16.  We therefore conclude that the proposed Viacom spin-off may be permitted to be effectuated, subject to the condition subsequent stated above with respect to certain holders of CBS common stock, and that the spin-off subject to this condition will be in compliance with Sections 73.658 and 74.1131 of our Rules and Regulations.

17.  Accordingly, IT IS ORDERED, That the Order adopted herein on December 31, 1970, staying to further action to effectuate the distribution by Columbia Broadcasting System, Inc. to its stockholders of stock in Viacom International Inc., IS DISSOLVED effectuate upon the receipt by the Commission of statements by the persons referred to in paragraph 13, infra, of their acceptance of the terms of this ruling.








On December 31, 1970, the Commission issued a temporary stay of the proposed spin-off by Columbia Broadcasting System, Inc. (CBS) of its community antenna television (CATV) and television program divisions to Viacom International, Inc. (Viacom).  We found that --


[the] information before us, which includes public statements by CBS and the Viacom registration statement filed with the Securities and Exchange Commission, is strongly indicative of continued common control of CBS and Viacom.  Columbia Broadcasting System, Inc., 26 F.C.C. 2d 901, 903, FCC 70-1350 (1970).  (Emphasis added).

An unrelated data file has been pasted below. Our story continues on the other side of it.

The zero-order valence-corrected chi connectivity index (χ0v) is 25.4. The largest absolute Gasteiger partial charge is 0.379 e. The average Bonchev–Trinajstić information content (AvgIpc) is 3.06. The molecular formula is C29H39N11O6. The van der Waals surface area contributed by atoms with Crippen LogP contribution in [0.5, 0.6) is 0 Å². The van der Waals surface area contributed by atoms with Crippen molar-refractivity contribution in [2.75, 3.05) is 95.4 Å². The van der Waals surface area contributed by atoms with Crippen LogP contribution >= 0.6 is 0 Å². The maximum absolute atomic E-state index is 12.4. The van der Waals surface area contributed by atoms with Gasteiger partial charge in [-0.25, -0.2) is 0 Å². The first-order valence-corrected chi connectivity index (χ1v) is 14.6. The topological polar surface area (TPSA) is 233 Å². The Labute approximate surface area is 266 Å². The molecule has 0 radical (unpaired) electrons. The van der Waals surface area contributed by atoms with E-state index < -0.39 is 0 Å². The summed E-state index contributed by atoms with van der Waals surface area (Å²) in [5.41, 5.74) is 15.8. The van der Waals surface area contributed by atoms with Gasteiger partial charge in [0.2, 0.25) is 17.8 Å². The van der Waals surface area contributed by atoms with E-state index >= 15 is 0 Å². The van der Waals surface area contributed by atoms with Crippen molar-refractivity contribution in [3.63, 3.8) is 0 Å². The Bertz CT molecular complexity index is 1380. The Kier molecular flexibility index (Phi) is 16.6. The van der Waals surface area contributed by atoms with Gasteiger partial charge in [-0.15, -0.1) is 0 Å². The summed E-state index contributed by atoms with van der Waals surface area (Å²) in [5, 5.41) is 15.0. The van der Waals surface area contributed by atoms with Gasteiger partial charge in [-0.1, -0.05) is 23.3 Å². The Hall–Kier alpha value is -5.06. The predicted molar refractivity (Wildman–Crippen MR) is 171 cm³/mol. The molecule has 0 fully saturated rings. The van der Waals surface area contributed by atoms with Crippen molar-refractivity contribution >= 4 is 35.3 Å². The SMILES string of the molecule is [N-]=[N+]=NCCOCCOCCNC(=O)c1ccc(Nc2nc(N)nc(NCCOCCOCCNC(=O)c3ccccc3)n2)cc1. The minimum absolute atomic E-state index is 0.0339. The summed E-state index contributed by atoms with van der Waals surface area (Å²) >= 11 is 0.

Section 74.1131(a) of our Rules prohibits common ownership of television networks and CATV systems effective August 10, 1973, as to interests in existence on or before July 1, 1970, and on August 10, 1970, as to subsequently acquired interests.  Thus, as our prior opinion noted:

Section 74.1131(a) is now in effect insofar as it prohibits additional acquisitions of interests in CATV systems by the television networks.  This means that a  [*18]  ruling would be called for as soon as Viacom sought to increase its holdings which might be well in advance of the August 10, 1973 date when the networks are required to divest their CATV interests acquired prior to July 1, 1970.  26 F.C.C. 2d, at 903-04. (Emphasis added).


The language of our rule seems to me, as our prior opinion assumed, to require complete divestiture.  The common ownership which   74.1131(a) bars is defined in terms of one system which "directly or indirectly owns, operates, controls, or has an interest in" another.  Note 1 to the rule defines "control" as follows: "The word 'control' as used herein is not limited to majority stock ownership, but includes actual working control in whatever manner exercised." (Emphasis added).